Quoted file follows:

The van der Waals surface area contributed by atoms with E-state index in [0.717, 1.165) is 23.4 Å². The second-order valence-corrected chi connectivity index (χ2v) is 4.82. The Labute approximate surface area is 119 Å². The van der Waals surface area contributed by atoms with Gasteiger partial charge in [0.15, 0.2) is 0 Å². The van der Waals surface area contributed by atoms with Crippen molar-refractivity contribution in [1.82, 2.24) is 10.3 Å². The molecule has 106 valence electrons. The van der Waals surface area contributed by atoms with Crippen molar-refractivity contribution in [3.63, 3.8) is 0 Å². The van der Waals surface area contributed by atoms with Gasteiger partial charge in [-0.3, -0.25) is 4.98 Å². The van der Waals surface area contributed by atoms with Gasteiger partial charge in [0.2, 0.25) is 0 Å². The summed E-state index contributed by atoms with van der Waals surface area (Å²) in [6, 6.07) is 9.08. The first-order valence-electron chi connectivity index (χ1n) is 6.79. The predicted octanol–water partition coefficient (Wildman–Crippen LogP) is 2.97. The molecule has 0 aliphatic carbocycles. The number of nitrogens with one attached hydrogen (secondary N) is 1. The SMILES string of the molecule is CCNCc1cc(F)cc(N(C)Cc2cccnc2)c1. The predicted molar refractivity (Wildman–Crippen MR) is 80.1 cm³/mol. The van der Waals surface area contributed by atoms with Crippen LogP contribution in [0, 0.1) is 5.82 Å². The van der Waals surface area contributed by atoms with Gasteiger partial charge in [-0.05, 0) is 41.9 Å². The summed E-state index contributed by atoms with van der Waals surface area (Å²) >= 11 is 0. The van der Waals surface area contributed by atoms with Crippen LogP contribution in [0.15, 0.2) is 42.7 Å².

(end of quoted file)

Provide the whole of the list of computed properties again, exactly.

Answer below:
The van der Waals surface area contributed by atoms with E-state index in [0.717, 1.165) is 23.4 Å². The second-order valence-corrected chi connectivity index (χ2v) is 4.82. The Labute approximate surface area is 119 Å². The van der Waals surface area contributed by atoms with Gasteiger partial charge in [0.15, 0.2) is 0 Å². The van der Waals surface area contributed by atoms with Crippen molar-refractivity contribution in [1.82, 2.24) is 10.3 Å². The molecule has 106 valence electrons. The van der Waals surface area contributed by atoms with Crippen molar-refractivity contribution in [3.63, 3.8) is 0 Å². The van der Waals surface area contributed by atoms with Gasteiger partial charge in [-0.3, -0.25) is 4.98 Å². The van der Waals surface area contributed by atoms with Gasteiger partial charge in [0.2, 0.25) is 0 Å². The summed E-state index contributed by atoms with van der Waals surface area (Å²) in [6, 6.07) is 9.08. The first-order valence-electron chi connectivity index (χ1n) is 6.79. The predicted octanol–water partition coefficient (Wildman–Crippen LogP) is 2.97. The molecule has 0 aliphatic carbocycles. The number of nitrogens with one attached hydrogen (secondary N) is 1. The SMILES string of the molecule is CCNCc1cc(F)cc(N(C)Cc2cccnc2)c1. The predicted molar refractivity (Wildman–Crippen MR) is 80.1 cm³/mol. The van der Waals surface area contributed by atoms with Crippen LogP contribution in [0, 0.1) is 5.82 Å². The van der Waals surface area contributed by atoms with Gasteiger partial charge in [-0.05, 0) is 41.9 Å². The summed E-state index contributed by atoms with van der Waals surface area (Å²) >= 11 is 0. The van der Waals surface area contributed by atoms with Crippen LogP contribution in [0.15, 0.2) is 42.7 Å².